Quantifying endangerment value: a promising tool to support curation decisions





Botanic garden collections are increasingly seeking to quantify and improve the value of their collections for science, horticulture, conservation and other uses. Quantifying the value of a collection depends on the mission of the institution. Many botanic gardens are prioritising the conservation of rare and threatened species towards preventing plant extinctions. In doing so, botanic gardens must make decisions about which plants should remain, be replaced or be added to their collections, and how to allocate staff and resources to care for individual plants, while considering funding and space limits. So, how can curators make the biggest impact towards conserving plant species? We present a promising method to quantitatively assess which plant species might be higher or lower conservation priority to an ex situ collection, using what we term ‘endangerment value’ – the value of collections for preventing plant extinction. We apply this method to four genera of high importance at The Morton Arboretum and showcase advantages of this approach as well as pitfalls. We found this method useful for priority setting, but note that the inclusion and exclusion of different data and how they are weighted impacts the ranking of priority species – an important lesson for any prioritisation method. We hope this method will inspire and help other botanic gardens to evaluate their current and future endangerment value and set priorities for maintaining and growing ex situ collections globally.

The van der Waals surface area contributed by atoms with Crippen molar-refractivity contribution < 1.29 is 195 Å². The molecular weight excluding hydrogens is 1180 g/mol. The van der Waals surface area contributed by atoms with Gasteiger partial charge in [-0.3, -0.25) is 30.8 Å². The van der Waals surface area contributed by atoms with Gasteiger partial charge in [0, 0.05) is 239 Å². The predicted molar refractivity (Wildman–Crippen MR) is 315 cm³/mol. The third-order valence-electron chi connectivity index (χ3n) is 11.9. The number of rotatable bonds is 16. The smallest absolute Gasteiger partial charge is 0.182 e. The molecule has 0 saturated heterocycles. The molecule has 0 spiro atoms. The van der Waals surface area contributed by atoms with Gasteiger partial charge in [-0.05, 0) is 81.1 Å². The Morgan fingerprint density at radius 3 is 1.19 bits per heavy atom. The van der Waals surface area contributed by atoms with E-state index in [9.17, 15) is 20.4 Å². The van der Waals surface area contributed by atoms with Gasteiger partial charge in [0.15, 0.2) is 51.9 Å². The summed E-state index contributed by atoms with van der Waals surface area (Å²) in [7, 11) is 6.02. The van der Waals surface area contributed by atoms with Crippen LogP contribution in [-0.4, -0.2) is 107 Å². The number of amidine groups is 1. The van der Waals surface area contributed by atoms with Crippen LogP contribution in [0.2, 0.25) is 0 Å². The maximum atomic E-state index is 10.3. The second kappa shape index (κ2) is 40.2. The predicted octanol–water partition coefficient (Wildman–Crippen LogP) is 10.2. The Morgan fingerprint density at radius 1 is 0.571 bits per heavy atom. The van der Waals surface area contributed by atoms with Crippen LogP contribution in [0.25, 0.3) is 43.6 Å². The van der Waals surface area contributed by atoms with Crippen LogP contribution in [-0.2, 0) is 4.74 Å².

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How to Cite

Bruns, E., Westwood, M., Griffith, M. P., Hipp, A., Lobdell, M., Meyer, A., … Hoban, S. (2023). Quantifying endangerment value: a promising tool to support curation decisions. Sibbaldia: The International Journal of Botanic Garden Horticulture, (22). https://doi.org/10.24823/Sibbaldia.2022.1970

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